How often do trauma professionals hear that? Patients intubated in the ED (or before) almost universally have a chest x-ray taken to check endotracheal tube position. And due to variations in body habitus (and sometimes number of teeth), the tube may not end up just where we want it. So look at how deep or shallow it is and adjust it by the number of centimeters out of the correct position it should be, right?
Not so fast! A small, prospective study from Yale looked at endotracheal tube adjustment in ICU patients using tube markings and the patients incisors. Their “ideal” tube position has the tip between 2 and 4 cm from the carina. Any patients with an ET tube outside these parameters was included in the study. Here are the interesting tidbits:
- There were only 55 patients who met criteria for the study. No denominator information was give, so we can’t tell how good or bad the intubators were initially.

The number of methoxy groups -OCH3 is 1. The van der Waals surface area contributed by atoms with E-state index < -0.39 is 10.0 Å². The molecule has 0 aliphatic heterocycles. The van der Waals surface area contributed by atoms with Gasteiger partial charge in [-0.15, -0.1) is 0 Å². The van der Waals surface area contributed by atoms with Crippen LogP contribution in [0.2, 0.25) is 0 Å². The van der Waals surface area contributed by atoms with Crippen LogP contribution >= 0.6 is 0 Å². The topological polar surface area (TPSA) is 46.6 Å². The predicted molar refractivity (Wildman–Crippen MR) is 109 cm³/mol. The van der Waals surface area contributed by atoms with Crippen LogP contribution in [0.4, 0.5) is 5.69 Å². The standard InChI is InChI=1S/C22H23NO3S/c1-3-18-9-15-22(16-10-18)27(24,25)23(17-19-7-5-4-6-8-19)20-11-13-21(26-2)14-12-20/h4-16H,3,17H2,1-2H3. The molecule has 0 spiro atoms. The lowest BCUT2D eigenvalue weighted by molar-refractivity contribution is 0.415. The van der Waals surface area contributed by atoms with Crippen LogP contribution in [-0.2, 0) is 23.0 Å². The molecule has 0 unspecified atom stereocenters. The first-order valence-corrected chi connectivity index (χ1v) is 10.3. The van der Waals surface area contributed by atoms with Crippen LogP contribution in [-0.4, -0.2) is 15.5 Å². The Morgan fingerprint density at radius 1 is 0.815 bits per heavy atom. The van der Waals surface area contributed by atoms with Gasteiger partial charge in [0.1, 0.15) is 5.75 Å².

- Most tubes that needed adjustment were too far out. The median starting position was at 7cm above the carina (!),
- A smaller number were too deep (median position 0.7cm). These were mostly in women.
- The usual intended adjustment was 2cm. The actual distance moved after manipulation was half that (1.1cm).
Bottom line: Endotracheal tube repositioning based on tube markings at the incisors is not as accurate as you may think. Patient body habitus and reluctance to pull a tube out too far probably are factors here. So be prepared to readjust a second time unless you intentionally add an extra centimeter to your intended tube movement.
Reference: Repositioning endotracheal tubes in the intensive care unit: Depth changes poorly correlate with postrepositioning radiographic location. J Trauma 75(1):146-149, 2013.